Turning Wood into Treasure with Sergio Traverso

In the middle of San Francisco Bay, there is a treasure. A human-made masterpiece that has spent its life redefining itself as it battles to maintain its existence in a never-ending endurance match with Mother Nature. We are talking about Treasure Island.

Sergio Traverso Sergio Traverso

The artificial landmass has hosted world fairs, a naval base, music festivals, and is home to a handful of wineries; it was integral to the making of both The Matrix and Patch Adams, not to mention Mythbusters. An often forgotten resource just offshore San Francisco's Embarcadero, Treasure Island is at the outset of yet another chapter in its history as it experiences a monumental civic undertaking of waste remediation and redevelopment that plans to bring new housing to the island.

In the middle of the somewhat barren landscape, a community of makers has found a perfect location to set up shop. Away from the bustle of San Francisco, we spent a morning with our friend and woodworker Sergio Traverso. Both skilled and humble, Sergio has a calmness with a matter-of-fact hustle that is most easily described as encouraging. As part of a founding group that has nurtured "craft" by bringing West Coast Craft to life for the past five years, he has created a near-perfect balance between running his own business and as the Production Director for WCC.


Sergio Traverso


Woodworking. Tell me a bit about how you got your start in woodworking? How long have you been at it?

I've been working professionally as a woodworker for 5-6 years now. I went to school for product design and development which is where I was able to hone my skills, but it wasn't until after I graduated that I started to get my hands dirty, and I mean literally. I worked to salvage building materials after finishing school, and I found so much inspiration in all the raw and repurposed materials that I couldn't help but build things. After working in salvage, I briefly took a job as a wood shop lead at local San Francisco furniture company, and there I realized that it was something I wanted to pursue independently.

What types of projects are you currently working on? What does a day in the shop look like on any given day?

I work on a lot custom retail design/builds, which is the bread and butter of Four Quarter. Since my shop is on Treasure Island, my day usually starts off running around getting materials and making sure I have everything I need before I get to the shop. Once I get to the shop, I typically spend a decent amount of time answering emails and getting all my computer work out of the way before I start the woodworking.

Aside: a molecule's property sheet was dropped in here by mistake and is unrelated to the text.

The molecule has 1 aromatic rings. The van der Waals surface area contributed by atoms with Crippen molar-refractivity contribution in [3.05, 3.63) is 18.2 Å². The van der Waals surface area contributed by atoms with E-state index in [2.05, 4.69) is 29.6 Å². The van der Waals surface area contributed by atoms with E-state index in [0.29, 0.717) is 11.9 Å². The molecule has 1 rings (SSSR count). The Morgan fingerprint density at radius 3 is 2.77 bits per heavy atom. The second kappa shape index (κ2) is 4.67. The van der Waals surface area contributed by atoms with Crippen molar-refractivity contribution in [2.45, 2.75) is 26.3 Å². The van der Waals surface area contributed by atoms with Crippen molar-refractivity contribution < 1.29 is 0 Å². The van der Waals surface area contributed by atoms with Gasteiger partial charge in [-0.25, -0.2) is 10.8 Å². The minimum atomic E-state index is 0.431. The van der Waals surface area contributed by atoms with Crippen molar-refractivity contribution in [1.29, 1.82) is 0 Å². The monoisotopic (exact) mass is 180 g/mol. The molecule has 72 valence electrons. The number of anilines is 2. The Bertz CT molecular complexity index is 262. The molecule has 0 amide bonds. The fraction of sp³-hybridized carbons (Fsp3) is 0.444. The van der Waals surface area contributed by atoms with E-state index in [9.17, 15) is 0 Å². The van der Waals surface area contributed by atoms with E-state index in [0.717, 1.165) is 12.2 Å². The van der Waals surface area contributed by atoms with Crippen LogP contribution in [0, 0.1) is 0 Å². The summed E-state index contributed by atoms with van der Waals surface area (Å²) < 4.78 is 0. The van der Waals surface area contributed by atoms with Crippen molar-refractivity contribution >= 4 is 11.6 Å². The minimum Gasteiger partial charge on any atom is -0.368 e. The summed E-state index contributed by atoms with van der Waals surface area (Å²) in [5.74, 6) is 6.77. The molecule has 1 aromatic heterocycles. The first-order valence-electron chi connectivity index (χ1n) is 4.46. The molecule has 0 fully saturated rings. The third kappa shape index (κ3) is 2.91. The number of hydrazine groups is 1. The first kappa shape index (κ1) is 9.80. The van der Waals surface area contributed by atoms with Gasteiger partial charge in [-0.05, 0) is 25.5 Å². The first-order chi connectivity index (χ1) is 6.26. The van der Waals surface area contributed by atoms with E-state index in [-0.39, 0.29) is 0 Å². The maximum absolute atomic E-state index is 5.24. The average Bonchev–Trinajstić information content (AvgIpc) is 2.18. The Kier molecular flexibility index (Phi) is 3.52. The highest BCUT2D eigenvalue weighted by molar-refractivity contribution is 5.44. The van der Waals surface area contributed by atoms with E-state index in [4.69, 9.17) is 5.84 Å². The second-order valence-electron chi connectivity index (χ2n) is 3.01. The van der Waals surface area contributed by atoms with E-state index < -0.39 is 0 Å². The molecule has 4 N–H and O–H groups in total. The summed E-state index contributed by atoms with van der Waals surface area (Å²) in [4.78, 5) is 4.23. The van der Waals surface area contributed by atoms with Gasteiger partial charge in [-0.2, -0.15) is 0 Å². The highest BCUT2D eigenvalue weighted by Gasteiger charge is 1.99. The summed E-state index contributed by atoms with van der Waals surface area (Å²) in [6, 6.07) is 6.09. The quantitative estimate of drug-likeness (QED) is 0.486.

On top of the hours spent with sawdust, glue, clamps, blades, and sandpaper, you also work with West Coast Craft, right? Tell me about what that is and what you're working on for them?

I co-founded WCC with Paulina Nassar and Nick Sarno back in 2013. It's a curated show of artist and designer craftspeople working in all types of mediums. My role in the company is Production Director, but since we're a relatively small team, we all find ourselves sharing responsibilities and wearing different hats as they say.



After seven years of seeing the craft community come together, I'm sure you've seen a progression in all thing craft. Have you noticed any major shifts or movement in what people are making?

I think when WCC started there was resurgence happening in traditional craft and materials (wood, leather, ceramics, metal, etc.). Today I would say it’s more about innovation, like using those same materials but out of the normal context or even discovering and using new materials.

Let's talk about your craft. What types of projects are you most excited to take on? Are you making any of your own furniture or is everything commissioned designs?

Four Quarter also has a small line of furniture that we produce and sell. Those are honestly my favorite things to build, tables and chairs. Eventually, I would like those designs to be the main focus of the company and for custom commissions to be a smaller portion. While I do love taking on large custom projects, they can be exhausting and make it difficult for me to take the time I need to come up with new furniture design for Four Quarter.

If you have the time and resources what would your dream project look like?

I would love to design and build my own home. Inside and out. Every detail.


Sergio Traverso
...there is a great community of other builders and craftspeople for
that exact reason.

Your shop is on Treasure Island. How did you pick that spot?

I was reluctant to come out to Treasure Island initially, just because I hate driving in the city. But as it turns out traffic isn't so bad in the mornings. The main reason I arrived at this location was the cost. It is much cheaper than the SF mainland, and there is a great community of other builders and craftspeople for that exact reason. Treasure Island is an amazing place with so much history that few locals even realize. I love it here, it's quiet, mellow and the views are beautiful.

Where can we find your work? If somebody needs an amazing piece or furniture how can they see your work?

Check out the website or Instagram, www.fourqtr.com or @four_quarter. There isn't a whole lot of information in either place right now, because I'm terrible with social media, but folks can feel free to email me with any questions or requests they might have.


Sergio Traverso

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